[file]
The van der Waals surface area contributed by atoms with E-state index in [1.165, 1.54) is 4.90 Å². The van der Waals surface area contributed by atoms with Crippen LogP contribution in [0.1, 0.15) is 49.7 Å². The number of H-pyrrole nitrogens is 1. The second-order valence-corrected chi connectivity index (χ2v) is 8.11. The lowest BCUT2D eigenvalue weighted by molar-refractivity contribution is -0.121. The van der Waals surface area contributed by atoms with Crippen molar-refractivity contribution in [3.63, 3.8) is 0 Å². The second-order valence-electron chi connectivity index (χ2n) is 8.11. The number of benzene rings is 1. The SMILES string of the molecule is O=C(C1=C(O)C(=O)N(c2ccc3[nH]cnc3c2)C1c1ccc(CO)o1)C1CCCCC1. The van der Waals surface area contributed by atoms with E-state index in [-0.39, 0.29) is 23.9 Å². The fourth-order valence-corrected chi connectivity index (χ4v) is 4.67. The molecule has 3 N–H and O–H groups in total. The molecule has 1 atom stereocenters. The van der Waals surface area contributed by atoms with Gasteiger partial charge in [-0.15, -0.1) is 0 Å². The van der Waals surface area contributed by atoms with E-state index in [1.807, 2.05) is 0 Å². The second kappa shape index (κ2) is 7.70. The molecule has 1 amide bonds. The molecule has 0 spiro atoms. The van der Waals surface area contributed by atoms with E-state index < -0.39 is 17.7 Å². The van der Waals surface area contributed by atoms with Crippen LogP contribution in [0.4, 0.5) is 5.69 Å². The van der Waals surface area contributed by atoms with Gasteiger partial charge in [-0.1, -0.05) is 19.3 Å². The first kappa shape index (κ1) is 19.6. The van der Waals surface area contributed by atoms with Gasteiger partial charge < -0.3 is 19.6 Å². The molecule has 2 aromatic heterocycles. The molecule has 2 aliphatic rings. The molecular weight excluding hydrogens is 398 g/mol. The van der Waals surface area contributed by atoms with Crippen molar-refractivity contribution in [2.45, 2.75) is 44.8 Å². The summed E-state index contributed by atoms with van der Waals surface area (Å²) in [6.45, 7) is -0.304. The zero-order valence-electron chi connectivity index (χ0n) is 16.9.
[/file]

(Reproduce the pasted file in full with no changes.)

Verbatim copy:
The van der Waals surface area contributed by atoms with E-state index in [1.165, 1.54) is 4.90 Å². The van der Waals surface area contributed by atoms with Crippen LogP contribution in [0.1, 0.15) is 49.7 Å². The number of H-pyrrole nitrogens is 1. The second-order valence-corrected chi connectivity index (χ2v) is 8.11. The lowest BCUT2D eigenvalue weighted by molar-refractivity contribution is -0.121. The van der Waals surface area contributed by atoms with Crippen molar-refractivity contribution in [3.63, 3.8) is 0 Å². The second-order valence-electron chi connectivity index (χ2n) is 8.11. The number of benzene rings is 1. The SMILES string of the molecule is O=C(C1=C(O)C(=O)N(c2ccc3[nH]cnc3c2)C1c1ccc(CO)o1)C1CCCCC1. The van der Waals surface area contributed by atoms with E-state index in [-0.39, 0.29) is 23.9 Å². The fourth-order valence-corrected chi connectivity index (χ4v) is 4.67. The molecule has 3 N–H and O–H groups in total. The molecule has 1 atom stereocenters. The van der Waals surface area contributed by atoms with Gasteiger partial charge in [-0.15, -0.1) is 0 Å². The van der Waals surface area contributed by atoms with E-state index in [1.807, 2.05) is 0 Å². The second kappa shape index (κ2) is 7.70. The molecule has 1 amide bonds. The molecule has 0 spiro atoms. The van der Waals surface area contributed by atoms with E-state index < -0.39 is 17.7 Å². The van der Waals surface area contributed by atoms with Crippen LogP contribution in [0.4, 0.5) is 5.69 Å². The van der Waals surface area contributed by atoms with Gasteiger partial charge in [-0.1, -0.05) is 19.3 Å². The first kappa shape index (κ1) is 19.6. The van der Waals surface area contributed by atoms with Gasteiger partial charge < -0.3 is 19.6 Å². The molecule has 2 aromatic heterocycles. The molecule has 2 aliphatic rings. The molecular weight excluding hydrogens is 398 g/mol. The van der Waals surface area contributed by atoms with Crippen molar-refractivity contribution in [2.45, 2.75) is 44.8 Å². The summed E-state index contributed by atoms with van der Waals surface area (Å²) in [6.45, 7) is -0.304. The zero-order valence-electron chi connectivity index (χ0n) is 16.9.